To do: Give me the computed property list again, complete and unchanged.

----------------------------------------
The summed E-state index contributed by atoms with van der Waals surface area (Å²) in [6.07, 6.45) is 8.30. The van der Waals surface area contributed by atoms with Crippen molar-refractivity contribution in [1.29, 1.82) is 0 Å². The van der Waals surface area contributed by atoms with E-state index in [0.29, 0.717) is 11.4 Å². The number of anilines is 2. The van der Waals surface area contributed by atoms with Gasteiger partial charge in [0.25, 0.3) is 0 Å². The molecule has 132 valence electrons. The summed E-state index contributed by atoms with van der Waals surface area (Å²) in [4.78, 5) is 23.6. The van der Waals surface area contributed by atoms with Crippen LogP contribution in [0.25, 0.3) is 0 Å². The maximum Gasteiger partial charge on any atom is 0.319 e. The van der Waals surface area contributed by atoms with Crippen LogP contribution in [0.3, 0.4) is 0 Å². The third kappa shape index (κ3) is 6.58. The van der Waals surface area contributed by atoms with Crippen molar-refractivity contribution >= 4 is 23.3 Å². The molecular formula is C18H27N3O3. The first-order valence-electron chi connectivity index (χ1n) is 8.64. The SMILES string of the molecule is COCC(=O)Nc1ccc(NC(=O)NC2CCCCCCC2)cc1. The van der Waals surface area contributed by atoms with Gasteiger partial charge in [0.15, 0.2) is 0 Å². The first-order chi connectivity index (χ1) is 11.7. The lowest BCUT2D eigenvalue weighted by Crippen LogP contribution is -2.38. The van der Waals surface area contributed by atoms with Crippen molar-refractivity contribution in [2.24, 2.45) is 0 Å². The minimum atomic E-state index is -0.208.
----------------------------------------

The summed E-state index contributed by atoms with van der Waals surface area (Å²) in [6.07, 6.45) is 8.30. The van der Waals surface area contributed by atoms with Crippen molar-refractivity contribution in [1.29, 1.82) is 0 Å². The van der Waals surface area contributed by atoms with E-state index in [0.29, 0.717) is 11.4 Å². The number of anilines is 2. The van der Waals surface area contributed by atoms with Gasteiger partial charge in [0.25, 0.3) is 0 Å². The molecule has 132 valence electrons. The summed E-state index contributed by atoms with van der Waals surface area (Å²) in [4.78, 5) is 23.6. The van der Waals surface area contributed by atoms with Crippen LogP contribution in [0.25, 0.3) is 0 Å². The maximum Gasteiger partial charge on any atom is 0.319 e. The van der Waals surface area contributed by atoms with Crippen LogP contribution in [0.3, 0.4) is 0 Å². The third kappa shape index (κ3) is 6.58. The van der Waals surface area contributed by atoms with Crippen molar-refractivity contribution >= 4 is 23.3 Å². The molecular formula is C18H27N3O3. The first-order valence-electron chi connectivity index (χ1n) is 8.64. The SMILES string of the molecule is COCC(=O)Nc1ccc(NC(=O)NC2CCCCCCC2)cc1. The van der Waals surface area contributed by atoms with Gasteiger partial charge in [0.15, 0.2) is 0 Å². The first-order chi connectivity index (χ1) is 11.7. The lowest BCUT2D eigenvalue weighted by Crippen LogP contribution is -2.38. The van der Waals surface area contributed by atoms with Crippen molar-refractivity contribution in [2.24, 2.45) is 0 Å². The minimum atomic E-state index is -0.208.